An Interview with Teruyoshi
Conducted by David Milner
Translation by Yoshihiko Shibata
in July, 1994)
Having first learned his craft from special effects pioneer
Eiji Tsuburaya during the 1960s, Mr. Nakano graduated to special effects
director on such Toho genre films as Godzilla vs. Hedorah (a.k.a.
Godzilla vs. the Smog Monster, 1971), Godzilla vs. MechaGodzilla (1974),
Terror of MechaGodzilla (1975), Submersion of Japan (a.k.a.
Tidal Wave, 1977) and Godzilla 1985. He also directed
the special effects for movies such as Evil of Dracula (1975). This
interview is from a series of interviews conducted by renowned kaiju historian
David Milner during the 1990s.
David Milner: I know that
you began working as an assistant to Eiji Tsuburaya in 1962, so I would like
to begin by asking a few questions about Toho's earlier science fiction films.
(Mr. Tsuburaya directed the special effects for GODZILLA - KING OF THE MONSTERS
(1954), MOTHRA (1961), KING KONG ESCAPES (1967), and many of the other movies
that have been produced by the Toho Company Ltd.)
Why wasn't the footage showing
a number of United States Navy ships attacking Godzilla that is in the American
version of GODZILLA VS. MOTHRA (1964) included in the Japanese version of
Teruyoshi Nakano: The footage
was shot for American audiences. The American distributor (American International
Pictures, Inc.) wanted the version of the movie that was going to be released
in the United States to have a longer running time than the Japanese version
was going to have.
DM: A sequence showing
Frankenstein battling a giant octopus was shot for FRANKENSTEIN CONQUERS
THE WORLD (1965), but it wasn't included in the film. Why wasn't the sequence
TN: It was a matter of
running time as well. The running time of the movie was seven minutes shorter
than the American distributor (United Productions of America, Inc.) wanted
it to be, so we had to go back and shoot the sequence after filming already
had been completed. (The sequence wasn't included in either the Japanese
version or the American version of FRANKENSTEIN CONQUERS THE WORLD.)
DM: Were the Spiga and
Gimantis puppets that were used in the production of SON OF GODZILLA (1967)
very difficult to manipulate? (Spiga, a giant spider, also appears in DESTROY
ALL MONSTERS (1968). Only one of the giant praying mantises called Gimantis
also appears in GODZILLA'S REVENGE (1969) in new footage. The rest are seen
in the movie in stock footage.)
DM: Was the Spiga puppet
especially difficult to manipulate since it had so many legs?
TN: We made six different
Spiga puppets. They were all different sizes. The one that was the largest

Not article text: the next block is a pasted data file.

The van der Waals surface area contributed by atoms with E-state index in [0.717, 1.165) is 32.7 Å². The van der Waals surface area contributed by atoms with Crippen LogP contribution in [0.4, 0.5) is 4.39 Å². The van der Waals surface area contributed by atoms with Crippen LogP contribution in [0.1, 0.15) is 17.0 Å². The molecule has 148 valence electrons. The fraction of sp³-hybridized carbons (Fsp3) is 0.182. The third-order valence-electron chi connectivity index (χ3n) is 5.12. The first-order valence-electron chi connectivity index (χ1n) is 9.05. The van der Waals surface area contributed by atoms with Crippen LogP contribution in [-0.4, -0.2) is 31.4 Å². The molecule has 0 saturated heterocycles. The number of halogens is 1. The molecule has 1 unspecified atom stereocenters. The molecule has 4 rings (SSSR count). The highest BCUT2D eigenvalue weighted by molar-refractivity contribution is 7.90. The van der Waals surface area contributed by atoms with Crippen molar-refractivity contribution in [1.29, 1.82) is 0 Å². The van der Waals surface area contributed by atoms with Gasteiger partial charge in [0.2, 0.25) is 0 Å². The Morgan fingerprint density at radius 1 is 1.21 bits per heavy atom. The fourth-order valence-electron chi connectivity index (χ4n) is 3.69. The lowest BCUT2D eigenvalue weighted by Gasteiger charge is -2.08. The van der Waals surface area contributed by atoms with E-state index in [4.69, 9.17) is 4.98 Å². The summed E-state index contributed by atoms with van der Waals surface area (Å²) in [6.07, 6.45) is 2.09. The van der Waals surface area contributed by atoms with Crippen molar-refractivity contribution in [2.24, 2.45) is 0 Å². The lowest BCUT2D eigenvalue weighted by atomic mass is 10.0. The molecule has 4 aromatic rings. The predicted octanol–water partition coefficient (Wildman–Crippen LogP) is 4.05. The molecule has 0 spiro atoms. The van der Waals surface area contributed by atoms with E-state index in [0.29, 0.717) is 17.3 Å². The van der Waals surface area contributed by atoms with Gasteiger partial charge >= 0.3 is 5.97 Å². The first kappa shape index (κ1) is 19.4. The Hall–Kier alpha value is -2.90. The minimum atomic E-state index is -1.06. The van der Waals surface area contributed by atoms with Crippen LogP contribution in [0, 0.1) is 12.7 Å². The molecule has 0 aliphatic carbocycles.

was the most difficult to manipulate.
DM: In both the Japanese
and American versions of DESTROY ALL MONSTERS, it is announced that Baragon
is destroying the Arc de Triomphe de l'Etoile while Gorosaurus is seen doing
so. Why is this? (Baragon, a quadrupedal prehistoric creature, also appears
in FRANKENSTEIN CONQUERS THE WORLD. Gorosaurus, a dinosaur resembling a tyrannosaurus
rex, also appears in KING KONG ESCAPES in new footage and GODZILLA'S REVENGE
in stock footage.)
TN: I don't know.
DM: When Mr. Shibata and
I interviewed Kenpachiro Satsuma, he told us that the Hedorah costume was
very heavy because a large amount of material gradually was added onto it.
Why was the material added onto the costume? (Mr. Satsuma plays Hedorah,
a monster created by pollution, in GODZILLA VS. THE SMOG MONSTER, and Gigan,
a cyborg, in both GODZILLA VS. GIGAN (1972) and GODZILLA VS. MEGALON (1973).
Since 1984, Mr. Satsuma has been playing Godzilla.)
TN: My recollection is
that we made two different Hedorah costumes. One was quite light. The other
was very heavy and bulky.
DM: For which scenes was
the heavier costume used?
TN: It was used when we
needed to show Hedorah's rickety movements.
DM: A laser beam is seen
coming out of an opening in Gigan's forehead in some of the stills that were
used to publicize GODZILLA VS. GIGAN. However, the cyborg never uses the
beam in the film. Why is this?
TN: I very much was interested
in the sixth sense of human beings at the time. I knew that many statues
of Buddha had auras around their heads, and I had read an article about strange
rays coming out of the foreheads of human beings. So, I originally intended
to have a ray come out of Gigan's forehead. However, I changed my mind because
the ability didn't seem to fit the cyborg. It fit only human beings. That's
why I didn't use it.
Gigan had a very strong and angular
form. It was enough to express the great power of the monster. So, the laser
beam wasn't needed.
DM: GODZILLA VS. MEGALON
is the earliest Godzilla movie in which Haruo Nakajima does not play Godzilla.
Did any problems arise because another person had taken over the role?
TN: No. There were no special
DM: Did you make the decision
to portray Godzilla comically in GODZILLA VS. MEGALON?
TN: I made the decision.
The Champion Festival versions of Toho's earlier monster films were being